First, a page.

It's not difficult for the kids of our generation to become prejudiced by watching television, reading books and magazines, or even studying school textbooks that present stereotyped views of various groups of people. Even when a stereotype is positive, such as when people in one racial group are thought to be superior athletes, the consequences of stereotyping are negative.

With the media labeling us left, right, and center, children can tend to feel vulnerable about their self-image. They may brand themselves as 'nerds' or 'rejects' and derive pleasure from being socially superior to their peers. They may resort to teasing and bullying, not really because they have any ill will towards any particular people, but because they may 'feel good' about putting others down. And that's never good, especially NOT in children.

God, I FEEL ugly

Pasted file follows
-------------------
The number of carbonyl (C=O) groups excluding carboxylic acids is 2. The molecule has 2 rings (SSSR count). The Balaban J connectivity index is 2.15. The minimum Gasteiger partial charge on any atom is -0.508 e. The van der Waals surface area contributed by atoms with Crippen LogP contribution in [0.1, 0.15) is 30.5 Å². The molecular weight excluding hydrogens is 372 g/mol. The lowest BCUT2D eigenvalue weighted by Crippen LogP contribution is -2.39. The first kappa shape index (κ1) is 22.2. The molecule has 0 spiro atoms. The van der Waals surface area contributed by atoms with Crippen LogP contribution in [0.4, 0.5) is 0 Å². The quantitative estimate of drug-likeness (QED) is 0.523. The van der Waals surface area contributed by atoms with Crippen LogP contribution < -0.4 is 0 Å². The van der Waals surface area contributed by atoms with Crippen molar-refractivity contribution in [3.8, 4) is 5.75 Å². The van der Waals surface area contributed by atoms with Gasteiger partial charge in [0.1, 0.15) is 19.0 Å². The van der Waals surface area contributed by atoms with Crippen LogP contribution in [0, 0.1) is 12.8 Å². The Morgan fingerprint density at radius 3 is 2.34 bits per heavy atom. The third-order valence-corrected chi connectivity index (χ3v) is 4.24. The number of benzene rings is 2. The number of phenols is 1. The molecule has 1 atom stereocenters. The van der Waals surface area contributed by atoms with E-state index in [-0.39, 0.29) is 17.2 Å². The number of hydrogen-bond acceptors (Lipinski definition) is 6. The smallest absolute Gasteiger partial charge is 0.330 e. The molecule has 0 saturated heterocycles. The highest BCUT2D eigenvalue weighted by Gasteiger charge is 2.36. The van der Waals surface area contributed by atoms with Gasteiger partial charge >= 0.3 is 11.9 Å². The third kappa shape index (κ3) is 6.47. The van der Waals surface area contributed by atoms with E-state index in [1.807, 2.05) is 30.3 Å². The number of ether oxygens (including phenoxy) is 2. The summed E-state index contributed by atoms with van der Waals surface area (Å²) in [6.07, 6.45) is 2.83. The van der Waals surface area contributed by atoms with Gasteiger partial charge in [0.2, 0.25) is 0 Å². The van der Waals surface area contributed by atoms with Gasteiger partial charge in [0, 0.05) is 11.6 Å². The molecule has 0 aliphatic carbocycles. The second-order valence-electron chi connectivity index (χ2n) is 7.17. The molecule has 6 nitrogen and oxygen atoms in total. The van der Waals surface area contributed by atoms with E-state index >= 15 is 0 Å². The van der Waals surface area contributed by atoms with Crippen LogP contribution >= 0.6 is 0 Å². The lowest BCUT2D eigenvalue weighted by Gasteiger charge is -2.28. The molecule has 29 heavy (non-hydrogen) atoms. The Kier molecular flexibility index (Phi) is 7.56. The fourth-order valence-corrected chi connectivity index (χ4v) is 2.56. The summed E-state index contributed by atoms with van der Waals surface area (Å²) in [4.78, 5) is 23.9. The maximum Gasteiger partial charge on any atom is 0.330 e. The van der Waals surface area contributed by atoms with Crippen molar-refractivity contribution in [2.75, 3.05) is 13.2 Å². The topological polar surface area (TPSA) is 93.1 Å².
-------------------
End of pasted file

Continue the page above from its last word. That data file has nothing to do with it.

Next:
Well, a lot of women do, actually. Women are so bombarded by graphically-enhanced pictures of stick-thin models that they can't help but feel bad about their appearance. Women are now encouraged to appear thinner and more youthful, not because it's healthy, but for purely aesthetic reasons. Now, women have been whittled down to a face, a body, a figure, and a brainless existence.

For example, societal values changed drastically in Fiji when satellites and television was introduced. After 38 months of exposure to these media images, women of an average age of 17 drastically changed their view towards body image and beauty. They began to worry about their weight and appearance more. The same thing happened in Iran. After Western channels were banned, and the only women showed on television appeared in full body cover, it was found that women had a higher body appreciation than before.